There are two different kinds of herpes: Oral herpes and genital herpes. Herpes is a viral infection and both variants are very common in Sweden. It’s estimated that between 70 and 80 % of the Swedish population has or has had oral herpes. 30-40 % have antibodies against genital herpes.
HOW IS HERPES PASSED ON?
If you have the virus in your body, there is a risk of passing it on. This risk increases, however, if you have visible symptoms. Oral herpes is easily transferred by kissing and oral sex between lips, the anus and the genitals, for example. Genital herpes is also easily spread between the genitals. So it is possible to have oral herpes in the mouth, around the genitals and in and around the anus. The genital herpes variant can only occur in the genitals.
Most people don’t have any symptoms of either genital or oral herpes when they catch it. The symptoms of genital herpes appear later and first show as redness on the penis, scrotum, in and around the vagina, and on the butt cheeks and rectum. Blisters appear with the redness, and they can be painful or itchy. When the blisters burst they create sores that can feel tender or hurt. Headache and high fever are other symptoms.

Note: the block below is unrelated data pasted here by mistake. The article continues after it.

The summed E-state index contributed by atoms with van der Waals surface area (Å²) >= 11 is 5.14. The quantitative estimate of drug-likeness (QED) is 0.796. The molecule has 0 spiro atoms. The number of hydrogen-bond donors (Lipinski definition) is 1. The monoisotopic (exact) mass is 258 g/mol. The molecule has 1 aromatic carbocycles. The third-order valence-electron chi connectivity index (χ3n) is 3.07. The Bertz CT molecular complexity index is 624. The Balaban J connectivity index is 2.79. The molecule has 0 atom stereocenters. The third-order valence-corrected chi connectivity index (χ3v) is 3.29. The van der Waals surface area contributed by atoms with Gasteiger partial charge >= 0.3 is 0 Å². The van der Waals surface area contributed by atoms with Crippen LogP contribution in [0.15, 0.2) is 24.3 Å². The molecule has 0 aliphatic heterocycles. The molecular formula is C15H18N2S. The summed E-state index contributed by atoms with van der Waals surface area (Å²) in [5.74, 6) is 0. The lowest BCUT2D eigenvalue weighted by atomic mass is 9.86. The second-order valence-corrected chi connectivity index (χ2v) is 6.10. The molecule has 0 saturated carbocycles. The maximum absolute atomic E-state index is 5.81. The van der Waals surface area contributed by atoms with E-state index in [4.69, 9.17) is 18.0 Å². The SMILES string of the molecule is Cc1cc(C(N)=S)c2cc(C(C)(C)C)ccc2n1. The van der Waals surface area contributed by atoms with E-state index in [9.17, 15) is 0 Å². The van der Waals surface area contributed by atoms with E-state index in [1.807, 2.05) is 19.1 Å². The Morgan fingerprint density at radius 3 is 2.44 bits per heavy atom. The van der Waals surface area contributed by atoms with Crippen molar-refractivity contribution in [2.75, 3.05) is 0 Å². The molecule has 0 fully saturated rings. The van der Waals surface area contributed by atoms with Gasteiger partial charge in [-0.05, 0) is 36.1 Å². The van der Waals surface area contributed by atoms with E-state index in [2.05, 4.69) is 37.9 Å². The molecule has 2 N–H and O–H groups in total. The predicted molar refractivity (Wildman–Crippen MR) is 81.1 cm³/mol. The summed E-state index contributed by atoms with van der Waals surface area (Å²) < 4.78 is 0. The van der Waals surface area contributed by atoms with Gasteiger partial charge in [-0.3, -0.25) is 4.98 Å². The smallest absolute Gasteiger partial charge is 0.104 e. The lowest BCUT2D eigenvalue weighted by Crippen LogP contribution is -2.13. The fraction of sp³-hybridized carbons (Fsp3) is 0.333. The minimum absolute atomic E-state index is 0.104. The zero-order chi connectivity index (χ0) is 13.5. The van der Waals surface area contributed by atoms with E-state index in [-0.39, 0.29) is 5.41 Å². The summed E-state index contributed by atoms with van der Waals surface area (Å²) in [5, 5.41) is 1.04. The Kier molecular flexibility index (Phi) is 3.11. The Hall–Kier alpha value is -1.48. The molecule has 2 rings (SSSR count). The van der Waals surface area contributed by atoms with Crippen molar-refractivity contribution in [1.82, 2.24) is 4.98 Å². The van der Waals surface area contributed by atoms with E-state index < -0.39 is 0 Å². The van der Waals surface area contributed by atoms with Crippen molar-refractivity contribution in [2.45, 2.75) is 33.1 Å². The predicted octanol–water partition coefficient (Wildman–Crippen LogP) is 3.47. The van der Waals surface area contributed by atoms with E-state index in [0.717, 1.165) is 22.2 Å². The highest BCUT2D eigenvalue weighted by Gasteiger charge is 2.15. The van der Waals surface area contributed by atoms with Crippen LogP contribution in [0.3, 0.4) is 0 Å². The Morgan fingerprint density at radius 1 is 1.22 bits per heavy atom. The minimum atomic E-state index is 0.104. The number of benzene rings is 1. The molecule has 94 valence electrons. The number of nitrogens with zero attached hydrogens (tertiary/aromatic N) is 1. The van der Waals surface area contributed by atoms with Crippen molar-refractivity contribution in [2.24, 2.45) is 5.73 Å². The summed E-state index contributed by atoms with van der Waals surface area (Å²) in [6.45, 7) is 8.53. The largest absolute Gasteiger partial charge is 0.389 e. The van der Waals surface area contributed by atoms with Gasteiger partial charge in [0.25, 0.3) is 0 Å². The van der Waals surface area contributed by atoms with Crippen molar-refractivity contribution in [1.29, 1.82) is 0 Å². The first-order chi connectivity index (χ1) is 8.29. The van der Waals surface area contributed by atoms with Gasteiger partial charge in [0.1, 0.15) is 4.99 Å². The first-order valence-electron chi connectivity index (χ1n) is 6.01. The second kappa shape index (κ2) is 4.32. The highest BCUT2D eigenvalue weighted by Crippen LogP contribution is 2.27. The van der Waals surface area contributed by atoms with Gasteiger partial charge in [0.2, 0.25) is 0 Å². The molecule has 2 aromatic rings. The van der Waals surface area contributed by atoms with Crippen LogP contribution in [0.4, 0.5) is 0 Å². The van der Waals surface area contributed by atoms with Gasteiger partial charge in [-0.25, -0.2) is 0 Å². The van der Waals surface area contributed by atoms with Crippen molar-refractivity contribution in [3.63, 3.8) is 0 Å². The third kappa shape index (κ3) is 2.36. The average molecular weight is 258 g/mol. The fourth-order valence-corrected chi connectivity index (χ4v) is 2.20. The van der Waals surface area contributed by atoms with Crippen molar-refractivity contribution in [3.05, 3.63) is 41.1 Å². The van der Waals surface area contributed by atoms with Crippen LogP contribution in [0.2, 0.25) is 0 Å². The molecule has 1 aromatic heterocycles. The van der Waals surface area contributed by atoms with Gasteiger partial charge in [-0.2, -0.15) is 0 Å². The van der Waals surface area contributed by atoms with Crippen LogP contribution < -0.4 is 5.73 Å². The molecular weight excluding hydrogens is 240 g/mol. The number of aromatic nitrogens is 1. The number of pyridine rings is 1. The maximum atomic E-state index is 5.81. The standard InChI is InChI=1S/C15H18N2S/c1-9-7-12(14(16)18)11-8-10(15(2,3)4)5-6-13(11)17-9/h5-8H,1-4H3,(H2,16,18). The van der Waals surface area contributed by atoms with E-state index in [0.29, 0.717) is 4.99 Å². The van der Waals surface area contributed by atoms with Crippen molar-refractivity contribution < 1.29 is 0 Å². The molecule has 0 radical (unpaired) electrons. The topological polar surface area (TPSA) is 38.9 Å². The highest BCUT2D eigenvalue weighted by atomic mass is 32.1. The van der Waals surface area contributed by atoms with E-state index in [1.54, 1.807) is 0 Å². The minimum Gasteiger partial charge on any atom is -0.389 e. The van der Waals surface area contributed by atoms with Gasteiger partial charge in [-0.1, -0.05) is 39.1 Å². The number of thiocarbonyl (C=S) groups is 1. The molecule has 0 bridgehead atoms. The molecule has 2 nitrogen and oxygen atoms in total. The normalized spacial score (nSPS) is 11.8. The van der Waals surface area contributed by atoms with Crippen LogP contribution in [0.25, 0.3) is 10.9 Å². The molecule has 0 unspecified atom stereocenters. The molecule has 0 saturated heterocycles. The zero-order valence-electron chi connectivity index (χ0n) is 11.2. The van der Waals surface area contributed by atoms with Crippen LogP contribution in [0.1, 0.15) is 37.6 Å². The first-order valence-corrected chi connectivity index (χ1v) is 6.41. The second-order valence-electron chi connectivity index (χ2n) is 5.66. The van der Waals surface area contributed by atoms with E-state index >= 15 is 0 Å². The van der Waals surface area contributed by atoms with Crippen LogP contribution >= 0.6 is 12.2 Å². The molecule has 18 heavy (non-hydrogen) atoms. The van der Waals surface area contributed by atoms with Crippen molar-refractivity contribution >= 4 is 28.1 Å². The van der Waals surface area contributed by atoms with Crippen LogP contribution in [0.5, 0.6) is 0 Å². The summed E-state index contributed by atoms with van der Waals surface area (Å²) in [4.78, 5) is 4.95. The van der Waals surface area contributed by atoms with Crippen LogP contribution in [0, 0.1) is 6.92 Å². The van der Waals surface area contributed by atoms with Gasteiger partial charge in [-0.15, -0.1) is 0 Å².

Oral herpes usually appears first around the mouth, but it can be passed on to the genitals and create similar symptoms there.
Since herpes is caused by a virus it cannot be cured, instead the person has to live with the virus in their body for the rest of their life. As a result there is also a risk of the symptoms recurring. However, not everyone has recurring symptoms, while others may have them several times a year.
Since both oral and genital herpes are caused by a virus, there is no cure for the infection. The person has to live with the virus in their body for the rest of their life. Herpes does not, however, prevent you from living a normal life. There is medicine to alleviate the symptoms and reduce the recovery period, i.e. the time it takes for the blisters and sores to heal. As a rule the symptoms usually also heal without treatment, although this could take up to 3-4 weeks. You can also take daily pre-prophylaxis for this (not the same as for HIV!)
Talk to a doctor or someone at your pharmacy to get recommendations for the best medicine.